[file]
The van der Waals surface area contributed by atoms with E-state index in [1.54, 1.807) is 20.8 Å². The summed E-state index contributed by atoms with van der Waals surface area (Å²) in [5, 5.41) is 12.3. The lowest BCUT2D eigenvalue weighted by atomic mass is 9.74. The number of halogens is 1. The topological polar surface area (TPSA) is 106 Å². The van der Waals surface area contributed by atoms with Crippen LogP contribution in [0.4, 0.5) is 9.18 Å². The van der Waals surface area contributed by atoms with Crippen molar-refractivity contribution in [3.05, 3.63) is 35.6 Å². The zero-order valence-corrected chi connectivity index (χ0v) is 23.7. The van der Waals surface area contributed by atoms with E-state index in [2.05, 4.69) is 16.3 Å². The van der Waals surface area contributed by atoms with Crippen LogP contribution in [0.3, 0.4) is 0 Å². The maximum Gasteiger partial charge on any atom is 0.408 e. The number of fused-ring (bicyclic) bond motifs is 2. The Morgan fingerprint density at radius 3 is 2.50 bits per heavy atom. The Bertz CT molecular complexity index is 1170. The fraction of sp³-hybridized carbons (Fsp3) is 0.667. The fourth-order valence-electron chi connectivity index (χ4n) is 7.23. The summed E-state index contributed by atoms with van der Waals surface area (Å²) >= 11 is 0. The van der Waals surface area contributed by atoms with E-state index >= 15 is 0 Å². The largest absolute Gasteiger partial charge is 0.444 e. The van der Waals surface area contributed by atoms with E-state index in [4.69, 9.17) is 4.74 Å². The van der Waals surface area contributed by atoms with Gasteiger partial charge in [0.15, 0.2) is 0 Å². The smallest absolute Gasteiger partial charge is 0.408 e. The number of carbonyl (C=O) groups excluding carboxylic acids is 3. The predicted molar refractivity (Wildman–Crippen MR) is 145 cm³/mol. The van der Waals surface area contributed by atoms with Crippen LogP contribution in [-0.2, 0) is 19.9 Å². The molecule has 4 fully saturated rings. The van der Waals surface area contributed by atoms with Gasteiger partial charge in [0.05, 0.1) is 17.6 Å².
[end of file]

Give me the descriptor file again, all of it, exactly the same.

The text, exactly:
The van der Waals surface area contributed by atoms with E-state index in [1.54, 1.807) is 20.8 Å². The summed E-state index contributed by atoms with van der Waals surface area (Å²) in [5, 5.41) is 12.3. The lowest BCUT2D eigenvalue weighted by atomic mass is 9.74. The number of halogens is 1. The topological polar surface area (TPSA) is 106 Å². The van der Waals surface area contributed by atoms with Crippen LogP contribution in [0.4, 0.5) is 9.18 Å². The van der Waals surface area contributed by atoms with Crippen molar-refractivity contribution in [3.05, 3.63) is 35.6 Å². The zero-order valence-corrected chi connectivity index (χ0v) is 23.7. The van der Waals surface area contributed by atoms with E-state index in [2.05, 4.69) is 16.3 Å². The van der Waals surface area contributed by atoms with Crippen LogP contribution in [0.3, 0.4) is 0 Å². The maximum Gasteiger partial charge on any atom is 0.408 e. The number of fused-ring (bicyclic) bond motifs is 2. The Morgan fingerprint density at radius 3 is 2.50 bits per heavy atom. The Bertz CT molecular complexity index is 1170. The fraction of sp³-hybridized carbons (Fsp3) is 0.667. The fourth-order valence-electron chi connectivity index (χ4n) is 7.23. The summed E-state index contributed by atoms with van der Waals surface area (Å²) >= 11 is 0. The van der Waals surface area contributed by atoms with E-state index >= 15 is 0 Å². The largest absolute Gasteiger partial charge is 0.444 e. The van der Waals surface area contributed by atoms with E-state index in [4.69, 9.17) is 4.74 Å². The van der Waals surface area contributed by atoms with Gasteiger partial charge in [0.15, 0.2) is 0 Å². The smallest absolute Gasteiger partial charge is 0.408 e. The number of carbonyl (C=O) groups excluding carboxylic acids is 3. The predicted molar refractivity (Wildman–Crippen MR) is 145 cm³/mol. The van der Waals surface area contributed by atoms with Crippen LogP contribution in [-0.2, 0) is 19.9 Å². The molecule has 4 fully saturated rings. The van der Waals surface area contributed by atoms with Gasteiger partial charge in [0.05, 0.1) is 17.6 Å².